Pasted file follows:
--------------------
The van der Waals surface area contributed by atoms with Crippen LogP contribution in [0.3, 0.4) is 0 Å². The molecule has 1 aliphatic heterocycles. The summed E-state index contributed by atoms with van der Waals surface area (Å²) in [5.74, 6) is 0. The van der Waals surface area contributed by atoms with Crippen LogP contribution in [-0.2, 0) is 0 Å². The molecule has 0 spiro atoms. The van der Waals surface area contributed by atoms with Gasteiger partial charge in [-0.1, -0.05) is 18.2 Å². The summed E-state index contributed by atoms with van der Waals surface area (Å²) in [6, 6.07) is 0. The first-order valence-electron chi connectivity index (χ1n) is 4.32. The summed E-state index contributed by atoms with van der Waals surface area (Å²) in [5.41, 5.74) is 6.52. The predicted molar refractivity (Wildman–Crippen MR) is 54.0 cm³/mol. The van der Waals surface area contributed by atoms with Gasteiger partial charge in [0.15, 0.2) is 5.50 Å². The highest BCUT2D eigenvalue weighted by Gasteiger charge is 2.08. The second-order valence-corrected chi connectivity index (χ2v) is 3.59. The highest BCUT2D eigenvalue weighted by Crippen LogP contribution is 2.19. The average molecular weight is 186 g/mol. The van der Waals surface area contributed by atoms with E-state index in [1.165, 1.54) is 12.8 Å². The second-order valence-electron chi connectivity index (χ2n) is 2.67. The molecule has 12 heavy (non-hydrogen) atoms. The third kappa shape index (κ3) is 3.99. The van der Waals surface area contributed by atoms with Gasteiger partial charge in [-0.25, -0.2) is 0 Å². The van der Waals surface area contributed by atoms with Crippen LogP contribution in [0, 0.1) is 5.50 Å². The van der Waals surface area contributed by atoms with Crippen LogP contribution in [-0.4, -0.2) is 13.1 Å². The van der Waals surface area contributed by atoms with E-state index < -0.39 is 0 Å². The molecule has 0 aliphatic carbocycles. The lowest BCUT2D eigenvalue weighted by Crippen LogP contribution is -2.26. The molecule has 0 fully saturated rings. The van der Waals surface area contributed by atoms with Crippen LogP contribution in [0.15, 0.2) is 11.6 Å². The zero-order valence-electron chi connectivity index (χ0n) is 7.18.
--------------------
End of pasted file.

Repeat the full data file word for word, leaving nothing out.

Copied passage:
The van der Waals surface area contributed by atoms with Crippen LogP contribution in [0.3, 0.4) is 0 Å². The molecule has 1 aliphatic heterocycles. The summed E-state index contributed by atoms with van der Waals surface area (Å²) in [5.74, 6) is 0. The van der Waals surface area contributed by atoms with Crippen LogP contribution in [-0.2, 0) is 0 Å². The molecule has 0 spiro atoms. The van der Waals surface area contributed by atoms with Gasteiger partial charge in [-0.1, -0.05) is 18.2 Å². The summed E-state index contributed by atoms with van der Waals surface area (Å²) in [6, 6.07) is 0. The first-order valence-electron chi connectivity index (χ1n) is 4.32. The summed E-state index contributed by atoms with van der Waals surface area (Å²) in [5.41, 5.74) is 6.52. The predicted molar refractivity (Wildman–Crippen MR) is 54.0 cm³/mol. The van der Waals surface area contributed by atoms with Gasteiger partial charge in [0.15, 0.2) is 5.50 Å². The highest BCUT2D eigenvalue weighted by Gasteiger charge is 2.08. The second-order valence-corrected chi connectivity index (χ2v) is 3.59. The highest BCUT2D eigenvalue weighted by Crippen LogP contribution is 2.19. The average molecular weight is 186 g/mol. The van der Waals surface area contributed by atoms with E-state index in [1.165, 1.54) is 12.8 Å². The second-order valence-electron chi connectivity index (χ2n) is 2.67. The molecule has 12 heavy (non-hydrogen) atoms. The third kappa shape index (κ3) is 3.99. The van der Waals surface area contributed by atoms with Gasteiger partial charge in [-0.25, -0.2) is 0 Å². The van der Waals surface area contributed by atoms with Crippen LogP contribution in [0, 0.1) is 5.50 Å². The van der Waals surface area contributed by atoms with Crippen LogP contribution in [-0.4, -0.2) is 13.1 Å². The van der Waals surface area contributed by atoms with E-state index < -0.39 is 0 Å². The molecule has 0 aliphatic carbocycles. The lowest BCUT2D eigenvalue weighted by Crippen LogP contribution is -2.26. The molecule has 0 fully saturated rings. The van der Waals surface area contributed by atoms with Crippen LogP contribution in [0.15, 0.2) is 11.6 Å². The zero-order valence-electron chi connectivity index (χ0n) is 7.18.